Ex-leader CY Leung: British lawyer should not defend Jimmy Lai in Hong Kong court

Former chief executive says decision ‘slap in the face’ for city lawyers and ‘unbelievable’ that Lai’s defence counsel is a foreign lawyer.

Former Hong Kong leader Leung Chun-ying on Thursday hit out at a court decision that allowed a top London barrister to defend media tycoon Jimmy Lai Chee-ying and insisted it was ridiculous for someone accused of collusion with foreign forces to be represented by a lawyer from overseas.

Leung, now the vice-chairman of the Chinese People’s Political Consultative Conference and known for his combative stance, said the ruling by the Court of Appeal was also a slap in the face to Hong Kong lawyers.

“Is there anything more ridiculous than this? Lai is not charged with any ordinary offence, but conspiracy to collude with foreign forces and it is unbelievable that this case could be represented by a foreign lawyer,” he wrote on his Facebook page.

“What’s more ridiculous is that the judge says allowing a British lawyer to represent Lai will be ‘beneficial to the development of the national security law’ when dismissing the appeal filed by the Department of Justice. That means we are inviting the Brits to ‘develop’ the national security law for Hong Kong, China.”

He was speaking after the Court of Appeal on Tuesday upheld a ruling by the High Court last month to allow London-based King’s Counsel Tim Owen to join Lai’s legal team on the grounds of “clear public interest”.

English barrister Tim Owen KC in Hong Kong when he defended city-based former banker Rurik Jutting, who was convicted in 2016 of the brutal murder of two women.

Owen’s participation was opposed by the department and the Bar Association, but the latter did not lodge an appeal against the ruling. It is not uncommon for the Bar Association to oppose such applications to protect the interests of city barristers.

“All Hong Kong barristers have been slapped in the face by the appeal court judges,” Leung said.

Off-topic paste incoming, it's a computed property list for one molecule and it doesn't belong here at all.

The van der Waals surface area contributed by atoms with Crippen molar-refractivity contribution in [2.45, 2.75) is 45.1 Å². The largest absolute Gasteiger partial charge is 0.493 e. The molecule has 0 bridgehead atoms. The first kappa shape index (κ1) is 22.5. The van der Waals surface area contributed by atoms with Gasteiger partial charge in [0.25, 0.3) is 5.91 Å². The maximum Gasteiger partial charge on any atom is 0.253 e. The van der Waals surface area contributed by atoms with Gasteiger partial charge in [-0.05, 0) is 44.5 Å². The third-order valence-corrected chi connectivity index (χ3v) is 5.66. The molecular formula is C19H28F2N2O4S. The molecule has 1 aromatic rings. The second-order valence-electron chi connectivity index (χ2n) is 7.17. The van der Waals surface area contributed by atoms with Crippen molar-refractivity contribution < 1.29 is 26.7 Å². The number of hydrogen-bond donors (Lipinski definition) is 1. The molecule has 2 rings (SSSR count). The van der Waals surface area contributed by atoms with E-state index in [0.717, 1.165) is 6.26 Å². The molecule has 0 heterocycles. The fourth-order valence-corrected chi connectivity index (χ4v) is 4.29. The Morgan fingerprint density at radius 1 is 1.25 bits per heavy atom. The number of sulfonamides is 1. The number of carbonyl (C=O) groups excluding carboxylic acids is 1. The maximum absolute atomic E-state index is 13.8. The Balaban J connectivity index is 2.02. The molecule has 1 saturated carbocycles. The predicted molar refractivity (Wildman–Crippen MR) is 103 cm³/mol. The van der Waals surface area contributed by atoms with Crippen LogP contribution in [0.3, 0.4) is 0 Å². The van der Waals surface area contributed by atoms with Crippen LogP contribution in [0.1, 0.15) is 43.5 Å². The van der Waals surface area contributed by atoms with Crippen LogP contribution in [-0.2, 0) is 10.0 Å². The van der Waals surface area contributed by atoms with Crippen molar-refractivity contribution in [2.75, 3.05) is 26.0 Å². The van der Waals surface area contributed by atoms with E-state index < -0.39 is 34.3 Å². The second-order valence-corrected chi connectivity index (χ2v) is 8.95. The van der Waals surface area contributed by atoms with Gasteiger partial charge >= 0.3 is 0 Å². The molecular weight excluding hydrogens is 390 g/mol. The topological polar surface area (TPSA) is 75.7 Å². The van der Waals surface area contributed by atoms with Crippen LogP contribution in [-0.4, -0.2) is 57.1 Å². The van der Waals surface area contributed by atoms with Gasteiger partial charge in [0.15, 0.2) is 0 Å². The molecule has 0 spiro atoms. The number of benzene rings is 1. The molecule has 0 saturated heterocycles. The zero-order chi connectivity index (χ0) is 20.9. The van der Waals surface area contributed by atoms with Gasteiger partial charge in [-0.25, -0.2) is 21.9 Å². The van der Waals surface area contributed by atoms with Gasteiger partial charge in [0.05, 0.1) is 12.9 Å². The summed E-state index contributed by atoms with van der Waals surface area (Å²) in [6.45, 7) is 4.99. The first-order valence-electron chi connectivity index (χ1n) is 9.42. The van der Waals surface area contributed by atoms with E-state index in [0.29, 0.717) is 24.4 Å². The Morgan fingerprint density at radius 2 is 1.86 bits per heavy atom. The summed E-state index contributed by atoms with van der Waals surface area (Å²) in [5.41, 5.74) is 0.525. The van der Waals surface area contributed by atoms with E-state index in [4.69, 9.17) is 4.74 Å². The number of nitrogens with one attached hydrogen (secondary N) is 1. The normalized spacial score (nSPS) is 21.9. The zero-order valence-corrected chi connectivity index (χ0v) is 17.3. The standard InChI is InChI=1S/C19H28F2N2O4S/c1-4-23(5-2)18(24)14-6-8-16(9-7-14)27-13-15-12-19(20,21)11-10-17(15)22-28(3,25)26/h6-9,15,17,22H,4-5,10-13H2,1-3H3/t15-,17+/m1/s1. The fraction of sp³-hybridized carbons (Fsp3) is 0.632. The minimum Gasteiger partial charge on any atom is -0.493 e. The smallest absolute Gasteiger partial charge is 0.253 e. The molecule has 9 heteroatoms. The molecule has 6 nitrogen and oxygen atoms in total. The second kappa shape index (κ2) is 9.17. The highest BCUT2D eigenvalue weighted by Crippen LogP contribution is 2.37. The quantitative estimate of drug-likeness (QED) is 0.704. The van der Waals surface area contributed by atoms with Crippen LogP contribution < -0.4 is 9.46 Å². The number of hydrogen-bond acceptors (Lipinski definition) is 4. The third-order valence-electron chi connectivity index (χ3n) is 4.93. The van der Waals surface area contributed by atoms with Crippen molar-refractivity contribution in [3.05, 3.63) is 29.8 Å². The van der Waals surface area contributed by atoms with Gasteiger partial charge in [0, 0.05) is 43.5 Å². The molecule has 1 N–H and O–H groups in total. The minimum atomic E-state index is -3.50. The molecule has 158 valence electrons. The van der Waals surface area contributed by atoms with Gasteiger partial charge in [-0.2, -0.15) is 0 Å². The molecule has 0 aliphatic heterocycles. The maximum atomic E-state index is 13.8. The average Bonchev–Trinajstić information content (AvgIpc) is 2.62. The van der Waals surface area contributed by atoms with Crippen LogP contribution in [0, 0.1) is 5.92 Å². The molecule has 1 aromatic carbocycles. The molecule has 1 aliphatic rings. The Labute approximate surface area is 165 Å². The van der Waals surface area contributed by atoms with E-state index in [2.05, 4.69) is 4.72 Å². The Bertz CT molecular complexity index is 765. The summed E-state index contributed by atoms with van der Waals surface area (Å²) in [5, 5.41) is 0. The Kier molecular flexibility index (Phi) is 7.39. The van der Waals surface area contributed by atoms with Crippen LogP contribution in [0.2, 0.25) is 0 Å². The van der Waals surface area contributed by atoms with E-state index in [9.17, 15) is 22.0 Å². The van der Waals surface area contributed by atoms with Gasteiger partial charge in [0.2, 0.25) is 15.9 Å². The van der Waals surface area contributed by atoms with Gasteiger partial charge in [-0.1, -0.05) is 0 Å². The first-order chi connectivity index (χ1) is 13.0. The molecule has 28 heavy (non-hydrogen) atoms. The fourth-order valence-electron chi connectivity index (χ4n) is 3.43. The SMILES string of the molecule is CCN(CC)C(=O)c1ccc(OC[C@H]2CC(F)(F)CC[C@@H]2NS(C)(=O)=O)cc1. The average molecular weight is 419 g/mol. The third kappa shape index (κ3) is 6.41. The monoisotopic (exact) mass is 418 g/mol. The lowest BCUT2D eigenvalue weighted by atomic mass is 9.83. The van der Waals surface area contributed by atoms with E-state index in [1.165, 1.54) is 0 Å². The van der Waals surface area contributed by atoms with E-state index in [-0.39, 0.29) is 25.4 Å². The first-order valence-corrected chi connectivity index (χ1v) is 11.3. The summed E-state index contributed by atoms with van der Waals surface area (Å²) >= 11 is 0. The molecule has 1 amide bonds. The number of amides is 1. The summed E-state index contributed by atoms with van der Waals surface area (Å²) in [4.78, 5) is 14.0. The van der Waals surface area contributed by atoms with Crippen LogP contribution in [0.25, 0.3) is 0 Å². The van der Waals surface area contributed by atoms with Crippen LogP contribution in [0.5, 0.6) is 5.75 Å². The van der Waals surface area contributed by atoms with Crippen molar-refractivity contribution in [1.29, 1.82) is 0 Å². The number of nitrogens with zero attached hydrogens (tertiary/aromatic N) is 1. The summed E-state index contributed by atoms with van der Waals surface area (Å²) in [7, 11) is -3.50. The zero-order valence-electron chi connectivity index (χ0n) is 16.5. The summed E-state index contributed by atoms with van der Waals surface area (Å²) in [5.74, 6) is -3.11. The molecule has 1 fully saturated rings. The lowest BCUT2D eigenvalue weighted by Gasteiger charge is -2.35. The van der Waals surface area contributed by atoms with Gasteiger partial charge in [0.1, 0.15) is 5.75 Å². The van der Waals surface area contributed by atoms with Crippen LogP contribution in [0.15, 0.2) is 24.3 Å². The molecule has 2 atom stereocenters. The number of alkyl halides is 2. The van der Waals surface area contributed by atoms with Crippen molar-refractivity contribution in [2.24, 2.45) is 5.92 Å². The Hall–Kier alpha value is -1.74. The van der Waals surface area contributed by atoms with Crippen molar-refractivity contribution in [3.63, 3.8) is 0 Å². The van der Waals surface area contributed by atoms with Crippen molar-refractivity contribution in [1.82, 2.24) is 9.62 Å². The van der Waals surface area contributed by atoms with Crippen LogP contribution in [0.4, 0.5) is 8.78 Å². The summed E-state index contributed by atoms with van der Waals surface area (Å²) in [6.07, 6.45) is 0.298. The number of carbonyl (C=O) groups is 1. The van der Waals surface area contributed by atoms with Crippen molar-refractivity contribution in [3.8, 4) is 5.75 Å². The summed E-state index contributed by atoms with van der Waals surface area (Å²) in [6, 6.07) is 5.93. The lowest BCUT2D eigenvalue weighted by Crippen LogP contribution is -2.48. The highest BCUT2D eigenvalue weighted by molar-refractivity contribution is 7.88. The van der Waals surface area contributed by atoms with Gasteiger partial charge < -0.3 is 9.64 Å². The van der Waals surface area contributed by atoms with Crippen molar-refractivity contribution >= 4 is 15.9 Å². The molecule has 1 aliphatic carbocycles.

“The judges have been looking up to foreigners on national security affairs,” he said. “Let’s see what the Hong Kong Bar Association has to say.”

Victor Dawes, the chairman of the Bar Association, said the Bar’s position was outlined at the appeal court hearing and declined to comment further.

The Law Society, another influential legal body in charge of the registration of solicitors, also declined to comment on the ground of ongoing legal proceedings.

But a senior lawyer, who asked to remain anonymous, said Leung’s comment was at odds with Hong Kong’s plan to become an international legal centre.

He added that arrangements to allow foreign professionals to practice in the city was permitted under the Basic Law, the city’s mini-constitution.

“It’s broader than counsel coming. It’s quite fundamental that if you must have an international legal centre, you must have mechanisms in place to let commercial firms have access to US lawyers and British lawyers,” he said, adding that national security cases should not be treated differently.

The lawyer explained the department was also allowed to hire foreign barristers and had attempted to do so in the past.

He added has there not been any problems with national security case defendants being represented by non-Chinese barristers who worked in the city.

The lawyer said that judges had taken an oath under the Basic Law to carry out their duties impartially, including in the Owen decision, although he respected Leung’s freedom to express his views.

The appeal court earlier dismissed an argument by government lawyers that overseas counsel could not furnish judges with new perspectives on the Beijing-imposed law.

The court highlighted that the logical conclusion of the argument would be a general ban on the use of barristers from abroad in national security law cases.

The appeal court court judgment said a flexible and sensible approach had to be taken to reach a decision that was in the public interest, given the high-profile case would affect the development of legal principles on the national security law and sedition offences.

But Leung questioned the need to adopt international judicial standards in handling national security cases and quoted the 20th congress of the Communist Party report, which suggested that the nation should be confident in its system and should not copy foreign models.

Lai, 74, will face trial in front of a three-judge panel in the Court of First Instance next month on charges of conspiracy to collude with foreign forces and conspiracy to publish seditious material.

Prosecutors have accused Lai of conspiracy to encourage foreign sanctions or blockades against the city and mainland Chinese officials through articles published by his now-closed Apple Daily newspaper, as well as through a lobbying group he is alleged to have directed and financed behind the scenes.